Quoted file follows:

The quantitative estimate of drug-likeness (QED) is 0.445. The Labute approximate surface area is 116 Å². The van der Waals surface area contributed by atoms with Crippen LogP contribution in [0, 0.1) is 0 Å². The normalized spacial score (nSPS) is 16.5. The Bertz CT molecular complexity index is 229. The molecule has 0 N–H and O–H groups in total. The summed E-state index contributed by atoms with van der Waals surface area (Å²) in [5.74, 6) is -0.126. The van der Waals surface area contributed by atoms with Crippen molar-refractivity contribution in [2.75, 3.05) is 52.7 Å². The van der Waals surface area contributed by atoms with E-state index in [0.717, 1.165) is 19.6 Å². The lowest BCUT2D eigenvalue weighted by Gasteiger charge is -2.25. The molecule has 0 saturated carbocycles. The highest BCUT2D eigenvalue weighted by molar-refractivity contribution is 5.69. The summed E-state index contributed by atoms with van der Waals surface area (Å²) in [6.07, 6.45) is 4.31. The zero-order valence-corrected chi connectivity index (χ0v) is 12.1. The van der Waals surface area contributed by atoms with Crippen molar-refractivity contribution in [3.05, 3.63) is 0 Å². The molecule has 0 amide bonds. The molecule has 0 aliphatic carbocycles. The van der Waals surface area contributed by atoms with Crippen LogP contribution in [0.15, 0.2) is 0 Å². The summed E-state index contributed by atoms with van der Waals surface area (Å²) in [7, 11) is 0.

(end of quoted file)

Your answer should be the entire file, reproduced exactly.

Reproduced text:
The quantitative estimate of drug-likeness (QED) is 0.445. The Labute approximate surface area is 116 Å². The van der Waals surface area contributed by atoms with Crippen LogP contribution in [0, 0.1) is 0 Å². The normalized spacial score (nSPS) is 16.5. The Bertz CT molecular complexity index is 229. The molecule has 0 N–H and O–H groups in total. The summed E-state index contributed by atoms with van der Waals surface area (Å²) in [5.74, 6) is -0.126. The van der Waals surface area contributed by atoms with Crippen molar-refractivity contribution in [2.75, 3.05) is 52.7 Å². The van der Waals surface area contributed by atoms with E-state index in [0.717, 1.165) is 19.6 Å². The lowest BCUT2D eigenvalue weighted by Gasteiger charge is -2.25. The molecule has 0 saturated carbocycles. The highest BCUT2D eigenvalue weighted by molar-refractivity contribution is 5.69. The summed E-state index contributed by atoms with van der Waals surface area (Å²) in [6.07, 6.45) is 4.31. The zero-order valence-corrected chi connectivity index (χ0v) is 12.1. The van der Waals surface area contributed by atoms with Crippen molar-refractivity contribution in [3.05, 3.63) is 0 Å². The molecule has 0 amide bonds. The molecule has 0 aliphatic carbocycles. The van der Waals surface area contributed by atoms with Crippen LogP contribution in [0.15, 0.2) is 0 Å². The summed E-state index contributed by atoms with van der Waals surface area (Å²) in [7, 11) is 0.